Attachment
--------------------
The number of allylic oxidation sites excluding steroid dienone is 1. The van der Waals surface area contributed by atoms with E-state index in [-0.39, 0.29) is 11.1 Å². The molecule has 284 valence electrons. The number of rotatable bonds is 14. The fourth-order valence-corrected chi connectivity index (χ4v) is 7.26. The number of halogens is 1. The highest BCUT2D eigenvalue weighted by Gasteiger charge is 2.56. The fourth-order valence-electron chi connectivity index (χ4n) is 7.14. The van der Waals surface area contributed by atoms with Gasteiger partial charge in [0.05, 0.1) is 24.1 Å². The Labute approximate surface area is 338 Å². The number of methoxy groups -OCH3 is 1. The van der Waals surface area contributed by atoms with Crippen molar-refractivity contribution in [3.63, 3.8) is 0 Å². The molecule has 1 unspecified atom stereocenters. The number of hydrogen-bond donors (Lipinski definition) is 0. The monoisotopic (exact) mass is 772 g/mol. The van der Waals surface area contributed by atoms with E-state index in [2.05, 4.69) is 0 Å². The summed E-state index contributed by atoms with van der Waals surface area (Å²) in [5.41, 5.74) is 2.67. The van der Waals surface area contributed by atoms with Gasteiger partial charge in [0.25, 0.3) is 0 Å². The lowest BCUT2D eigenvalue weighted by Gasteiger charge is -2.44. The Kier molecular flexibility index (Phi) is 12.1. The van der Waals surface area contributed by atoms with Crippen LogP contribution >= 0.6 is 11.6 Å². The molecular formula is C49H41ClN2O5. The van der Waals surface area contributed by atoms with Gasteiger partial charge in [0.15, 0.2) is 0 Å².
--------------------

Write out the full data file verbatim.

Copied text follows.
The number of allylic oxidation sites excluding steroid dienone is 1. The van der Waals surface area contributed by atoms with E-state index in [-0.39, 0.29) is 11.1 Å². The molecule has 284 valence electrons. The number of rotatable bonds is 14. The fourth-order valence-corrected chi connectivity index (χ4v) is 7.26. The number of halogens is 1. The highest BCUT2D eigenvalue weighted by Gasteiger charge is 2.56. The fourth-order valence-electron chi connectivity index (χ4n) is 7.14. The van der Waals surface area contributed by atoms with Gasteiger partial charge in [0.05, 0.1) is 24.1 Å². The Labute approximate surface area is 338 Å². The number of methoxy groups -OCH3 is 1. The van der Waals surface area contributed by atoms with Crippen molar-refractivity contribution in [3.63, 3.8) is 0 Å². The molecule has 1 unspecified atom stereocenters. The number of hydrogen-bond donors (Lipinski definition) is 0. The monoisotopic (exact) mass is 772 g/mol. The van der Waals surface area contributed by atoms with E-state index in [2.05, 4.69) is 0 Å². The summed E-state index contributed by atoms with van der Waals surface area (Å²) in [5.41, 5.74) is 2.67. The van der Waals surface area contributed by atoms with Gasteiger partial charge in [0.25, 0.3) is 0 Å². The lowest BCUT2D eigenvalue weighted by Gasteiger charge is -2.44. The Kier molecular flexibility index (Phi) is 12.1. The van der Waals surface area contributed by atoms with Crippen LogP contribution >= 0.6 is 11.6 Å². The molecular formula is C49H41ClN2O5. The van der Waals surface area contributed by atoms with Gasteiger partial charge in [0.15, 0.2) is 0 Å².